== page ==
recent reads

February was a terrible reading month for me. In fact, it was a terrible month for me in general. And there was no way I could do a monthly wrap-up featuring one lone book, so here we are with February and March combined! I started February in a reading slump; I was coming down from the high of reading (and loving) The Book Thief, and although I picked up a book I was sure to love, it just wasn't pulling me out of my slump and it took me weeks to finish. I then had some personal news which left me in quite a bad place, certainly unable to even pick up a book, let alone focus my mind enough to read. But March picked up somewhat when I focused all my energy on reading for escapism, so here we are with more books than I expected to be able to share with you!

Sweet Sorrow, by David Nicholls  

I love David Nicholls work and was sure I would love Sweet Sorrow, so this was my top choice to pull me out of my reading slump. I'm sad to say it didn't work! 

"In 1997, Charlie Lewis is the kind of boy you don't remember in the school photograph. His exams have not gone well. At home he is looking after his father, when surely it should be the other way round, and if he thinks about the future at all, it is with a kind of dread. Then Fran Fisher bursts into his life and despite himself, Charlie begins to hope."

I did love the book, the plot, the characters, the writing, all of it; it just wasn't wow enough for the mood I was in at the time? So this is definitely one that I'll revisit and I'm sure will enjoy much more when I'm in a better headspace. But the thing I adore most about Sweet Sorrow, and Nicholls work in general, is the way that the characters are all so flawed. No relationship, whether romantic, familial or friendship, is ever portrayed as perfect, and it all feels so real and raw and relatable. 

Animal Farm, by George Orwell 

I've had George Orwell novels on my must-read list for years now, but have simply been putting them off in favour of anything else that crops up. So I finally decided to tackle the top 2 back to back this month!

"All animals are equal - but some are more equal than others. When the downtrodden animals of Manor Farm overthrow their master Mr Jones and take over the farm themselves, they imagine it is the beginning of a life of freedom and equality. But gradually a cunning, ruthless elite among them, masterminded by the pigs Napoleon and Snowball, starts to take control"

Allegedly written about the Russian Revolution, Stalin, and the rise of Communism, I thought Animal Farm was such an interesting (if not very bizarre) read. I really did enjoy it! A fascinating way in which to portray how a revolution is started to stop what is happening and ends up going full circle to come to the same point it started from with a different face of power. It's a clever demonstration of how the ruling class makes a fool of the working class, using their energy and resources for their own pleasure. And yes, Benjamin was of course my favourite character. Sometimes you have to remain neutral and simply can't speak up, despite being the most intelligent one there.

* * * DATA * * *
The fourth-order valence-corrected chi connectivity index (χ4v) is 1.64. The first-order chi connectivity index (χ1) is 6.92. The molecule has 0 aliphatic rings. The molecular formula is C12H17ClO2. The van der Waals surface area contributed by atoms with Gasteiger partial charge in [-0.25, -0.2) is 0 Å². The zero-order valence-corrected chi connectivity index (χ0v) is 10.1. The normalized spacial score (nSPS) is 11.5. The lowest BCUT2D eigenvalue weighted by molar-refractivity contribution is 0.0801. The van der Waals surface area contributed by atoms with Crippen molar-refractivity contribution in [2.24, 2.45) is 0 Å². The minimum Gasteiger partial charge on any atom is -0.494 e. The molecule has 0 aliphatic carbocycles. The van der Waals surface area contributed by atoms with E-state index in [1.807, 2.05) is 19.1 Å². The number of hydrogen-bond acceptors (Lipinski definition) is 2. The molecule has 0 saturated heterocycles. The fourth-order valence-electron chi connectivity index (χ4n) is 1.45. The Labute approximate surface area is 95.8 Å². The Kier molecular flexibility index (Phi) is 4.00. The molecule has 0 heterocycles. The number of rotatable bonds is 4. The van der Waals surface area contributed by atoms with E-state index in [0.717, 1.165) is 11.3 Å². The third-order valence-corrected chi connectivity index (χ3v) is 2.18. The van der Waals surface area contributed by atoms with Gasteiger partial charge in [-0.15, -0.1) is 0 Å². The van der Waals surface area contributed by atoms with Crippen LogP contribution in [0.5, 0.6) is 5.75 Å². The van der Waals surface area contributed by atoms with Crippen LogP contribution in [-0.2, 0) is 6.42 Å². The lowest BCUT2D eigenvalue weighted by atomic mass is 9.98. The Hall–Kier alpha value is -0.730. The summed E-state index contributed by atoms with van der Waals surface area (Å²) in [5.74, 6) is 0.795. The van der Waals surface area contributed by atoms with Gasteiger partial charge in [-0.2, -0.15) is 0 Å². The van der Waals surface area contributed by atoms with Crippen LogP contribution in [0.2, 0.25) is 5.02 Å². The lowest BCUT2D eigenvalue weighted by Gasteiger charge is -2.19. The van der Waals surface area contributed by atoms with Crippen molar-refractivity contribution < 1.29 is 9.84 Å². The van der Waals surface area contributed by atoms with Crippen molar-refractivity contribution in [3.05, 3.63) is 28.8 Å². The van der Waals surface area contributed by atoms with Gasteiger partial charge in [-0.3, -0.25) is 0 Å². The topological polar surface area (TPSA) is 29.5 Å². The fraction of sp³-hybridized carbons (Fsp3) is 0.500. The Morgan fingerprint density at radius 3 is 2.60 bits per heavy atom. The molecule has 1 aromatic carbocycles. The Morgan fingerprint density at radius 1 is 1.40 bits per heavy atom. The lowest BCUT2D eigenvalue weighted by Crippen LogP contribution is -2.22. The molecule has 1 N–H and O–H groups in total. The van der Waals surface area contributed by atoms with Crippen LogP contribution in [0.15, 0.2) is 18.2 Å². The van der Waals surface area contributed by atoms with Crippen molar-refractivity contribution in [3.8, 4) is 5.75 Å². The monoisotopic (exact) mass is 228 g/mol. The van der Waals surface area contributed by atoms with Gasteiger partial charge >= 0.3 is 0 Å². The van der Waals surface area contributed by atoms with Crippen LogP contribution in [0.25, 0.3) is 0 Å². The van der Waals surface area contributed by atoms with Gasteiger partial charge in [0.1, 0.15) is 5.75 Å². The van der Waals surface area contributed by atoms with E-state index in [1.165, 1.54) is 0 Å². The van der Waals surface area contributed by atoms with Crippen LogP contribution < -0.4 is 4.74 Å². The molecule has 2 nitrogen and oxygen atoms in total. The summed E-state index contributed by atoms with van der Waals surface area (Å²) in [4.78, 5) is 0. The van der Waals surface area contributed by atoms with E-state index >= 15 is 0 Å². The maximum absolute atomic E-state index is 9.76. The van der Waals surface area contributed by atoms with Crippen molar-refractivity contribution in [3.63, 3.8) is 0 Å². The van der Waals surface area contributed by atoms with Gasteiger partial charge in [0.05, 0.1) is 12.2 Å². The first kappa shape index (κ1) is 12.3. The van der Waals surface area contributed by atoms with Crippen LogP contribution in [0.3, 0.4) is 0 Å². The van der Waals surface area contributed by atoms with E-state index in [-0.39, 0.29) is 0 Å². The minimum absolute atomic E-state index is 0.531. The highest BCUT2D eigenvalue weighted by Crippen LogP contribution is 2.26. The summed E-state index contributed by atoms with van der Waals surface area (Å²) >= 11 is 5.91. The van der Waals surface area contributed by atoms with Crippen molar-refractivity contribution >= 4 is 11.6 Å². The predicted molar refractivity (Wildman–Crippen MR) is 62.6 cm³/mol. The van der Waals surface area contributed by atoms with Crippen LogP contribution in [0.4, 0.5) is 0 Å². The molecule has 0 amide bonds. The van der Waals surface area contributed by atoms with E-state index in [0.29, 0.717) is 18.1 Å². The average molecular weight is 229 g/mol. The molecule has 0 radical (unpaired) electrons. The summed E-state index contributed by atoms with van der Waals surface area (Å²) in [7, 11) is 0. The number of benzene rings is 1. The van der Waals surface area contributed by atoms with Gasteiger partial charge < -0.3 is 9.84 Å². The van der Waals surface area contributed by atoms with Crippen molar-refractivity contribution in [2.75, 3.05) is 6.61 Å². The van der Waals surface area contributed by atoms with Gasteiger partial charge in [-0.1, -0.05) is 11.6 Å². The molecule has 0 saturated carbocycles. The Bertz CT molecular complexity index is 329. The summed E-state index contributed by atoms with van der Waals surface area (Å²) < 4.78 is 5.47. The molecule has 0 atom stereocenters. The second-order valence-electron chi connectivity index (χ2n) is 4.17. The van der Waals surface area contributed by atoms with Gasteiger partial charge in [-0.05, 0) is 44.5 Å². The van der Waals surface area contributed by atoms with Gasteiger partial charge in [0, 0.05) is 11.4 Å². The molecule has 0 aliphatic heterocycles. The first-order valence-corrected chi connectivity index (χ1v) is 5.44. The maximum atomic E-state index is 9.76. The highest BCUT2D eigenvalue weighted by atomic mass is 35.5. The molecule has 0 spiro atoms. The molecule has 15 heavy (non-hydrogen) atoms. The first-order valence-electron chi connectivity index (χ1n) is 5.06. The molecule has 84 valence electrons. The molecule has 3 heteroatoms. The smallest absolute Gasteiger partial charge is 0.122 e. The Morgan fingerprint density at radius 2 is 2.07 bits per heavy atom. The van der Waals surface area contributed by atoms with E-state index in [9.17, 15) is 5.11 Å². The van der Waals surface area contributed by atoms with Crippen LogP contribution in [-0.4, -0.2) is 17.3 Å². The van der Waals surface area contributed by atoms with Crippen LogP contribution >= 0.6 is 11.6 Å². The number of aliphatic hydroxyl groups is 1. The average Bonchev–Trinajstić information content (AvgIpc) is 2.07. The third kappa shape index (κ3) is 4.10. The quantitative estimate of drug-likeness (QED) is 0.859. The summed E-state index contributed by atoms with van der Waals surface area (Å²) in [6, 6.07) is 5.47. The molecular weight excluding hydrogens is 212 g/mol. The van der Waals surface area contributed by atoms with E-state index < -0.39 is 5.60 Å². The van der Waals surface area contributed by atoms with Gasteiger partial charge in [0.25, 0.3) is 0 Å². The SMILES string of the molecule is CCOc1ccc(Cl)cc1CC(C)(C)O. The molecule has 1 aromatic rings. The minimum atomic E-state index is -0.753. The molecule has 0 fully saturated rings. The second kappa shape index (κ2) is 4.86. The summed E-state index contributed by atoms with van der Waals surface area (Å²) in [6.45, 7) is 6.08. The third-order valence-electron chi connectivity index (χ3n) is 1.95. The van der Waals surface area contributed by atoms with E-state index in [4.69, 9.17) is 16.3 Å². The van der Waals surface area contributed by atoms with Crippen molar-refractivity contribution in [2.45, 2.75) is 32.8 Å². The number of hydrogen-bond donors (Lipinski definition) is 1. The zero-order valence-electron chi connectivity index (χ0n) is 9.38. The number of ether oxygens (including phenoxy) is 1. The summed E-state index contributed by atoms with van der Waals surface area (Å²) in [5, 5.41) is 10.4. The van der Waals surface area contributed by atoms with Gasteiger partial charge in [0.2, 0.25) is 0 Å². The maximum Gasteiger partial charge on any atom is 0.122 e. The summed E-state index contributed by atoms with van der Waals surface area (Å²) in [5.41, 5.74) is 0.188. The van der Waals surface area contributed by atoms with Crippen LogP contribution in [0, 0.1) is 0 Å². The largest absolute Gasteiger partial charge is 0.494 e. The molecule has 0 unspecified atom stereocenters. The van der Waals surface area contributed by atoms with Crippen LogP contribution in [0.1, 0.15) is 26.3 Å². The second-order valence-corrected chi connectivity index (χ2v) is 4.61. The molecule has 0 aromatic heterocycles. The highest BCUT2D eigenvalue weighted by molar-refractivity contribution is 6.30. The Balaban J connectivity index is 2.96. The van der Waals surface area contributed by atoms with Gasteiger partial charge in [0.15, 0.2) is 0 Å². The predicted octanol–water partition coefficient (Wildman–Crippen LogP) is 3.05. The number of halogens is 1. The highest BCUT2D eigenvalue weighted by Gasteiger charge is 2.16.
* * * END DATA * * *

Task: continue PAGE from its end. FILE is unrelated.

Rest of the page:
1984, by George Orwell 

The other Orwell novel I've been wanting to pick up, and one I actually got to scratch off my 'top 100 books' poster. 

"Winston Smith works for the Ministry of Truth in London, chief city of Airstrip One. Big Brother stares out from every poster, the Thought Police uncover every act of betrayal. When Winston finds love with Julia, he discovers that life does not have to be dull and deadening, and awakens to new possibilities. Despite the police helicopters overhead, Winston and Julia begin to question the Party; they are drawn towards conspiracy. Yet Big Brother will not tolerate dissent - even in the mind. For those with original thoughts they invented Room 101..."

Orwell's terrifying vision of a totalitarian future in which everything and everyone is a slave to a tyrannical regime; this is definitely one you've got to be in the right headspace to read and properly digest. A world in which every aspect of living is controlled by the state, where history is rewritten and there is no real truth. I did really enjoy reading this, in the sense of how fascinating I found the dystopian world and was eager to see how it ended. But I read one review that said '1984 is not a particularly good novel, but it is a very good essay' and I think that sums it up perfectly for me? As a novel, it's not the best in storytelling and the characters are bland, but the points it makes are thought-provoking and you still care about the characters because of the things they have to live through.